VANCOUVER – BUSINESS – According to a broad review of existing research, there is no conclusive evidence that investing in companies with higher ESG rankings produces higher returns for investors, finds a new essay released today by the Fraser Institute, an independent, non-partisan Canadian public policy think-tank.
“Any debate about ESG, which is gaining steam in Canada and around the world, should be based on sober analysis and empirical evidence,” said Steven Globerman, professor emeritus at Western Washington University, senior fellow at the Fraser Institute and author of ESG Investing and Asset Returns.
Environmental, social and governance (ESG) is a growing movement designed to pressure businesses and investors to pursue larger social goals including environmental and social objectives. Governments (including in the United States and Europe) have mandated that publicly-traded companies must disclose their ESG practises (their carbon usage, for example).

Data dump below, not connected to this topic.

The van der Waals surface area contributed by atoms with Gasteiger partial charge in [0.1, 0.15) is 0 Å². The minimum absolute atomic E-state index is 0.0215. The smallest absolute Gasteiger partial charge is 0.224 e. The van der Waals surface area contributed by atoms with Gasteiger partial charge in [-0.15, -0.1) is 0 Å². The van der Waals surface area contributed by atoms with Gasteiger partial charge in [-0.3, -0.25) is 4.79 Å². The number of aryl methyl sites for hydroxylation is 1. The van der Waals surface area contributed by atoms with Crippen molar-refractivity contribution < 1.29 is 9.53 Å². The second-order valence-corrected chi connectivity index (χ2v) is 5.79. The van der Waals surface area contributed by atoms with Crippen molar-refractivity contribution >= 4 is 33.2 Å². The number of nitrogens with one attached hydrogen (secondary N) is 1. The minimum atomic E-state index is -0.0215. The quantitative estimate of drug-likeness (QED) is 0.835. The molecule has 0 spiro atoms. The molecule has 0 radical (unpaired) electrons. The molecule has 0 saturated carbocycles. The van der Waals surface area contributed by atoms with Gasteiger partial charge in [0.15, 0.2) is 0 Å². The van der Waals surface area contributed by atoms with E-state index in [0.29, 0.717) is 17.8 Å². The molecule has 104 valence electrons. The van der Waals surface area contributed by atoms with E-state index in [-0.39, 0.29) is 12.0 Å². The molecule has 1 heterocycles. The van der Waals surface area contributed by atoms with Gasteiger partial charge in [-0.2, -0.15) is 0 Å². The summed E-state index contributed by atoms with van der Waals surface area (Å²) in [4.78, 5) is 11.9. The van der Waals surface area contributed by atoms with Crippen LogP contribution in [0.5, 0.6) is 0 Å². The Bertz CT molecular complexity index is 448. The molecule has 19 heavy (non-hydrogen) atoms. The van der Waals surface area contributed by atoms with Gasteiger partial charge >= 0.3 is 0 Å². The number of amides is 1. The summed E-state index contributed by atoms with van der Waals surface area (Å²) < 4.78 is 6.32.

Advocates for more regulatory disclosure argue that companies with better ESG performance provide investors with higher rates of return over time. Thus, if investors had better information, they would invest more wisely in higher-rated ESG companies, and in doing so, redirect their investment capital.
However, according to a comprehensive review of existing academic studies on ESG, there’s no conclusive evidence that ESG investing enhances (or diminishes) returns on investment. In other words, the existing research does not support the claim that ESG investing outperforms non-ESG investing.
“There’s simply no conclusive evidence to suggest that a more expansive ESG reporting regime, mandated by government in Ottawa or elsewhere, will produce benefits to investors or society more broadly,” Globerman said.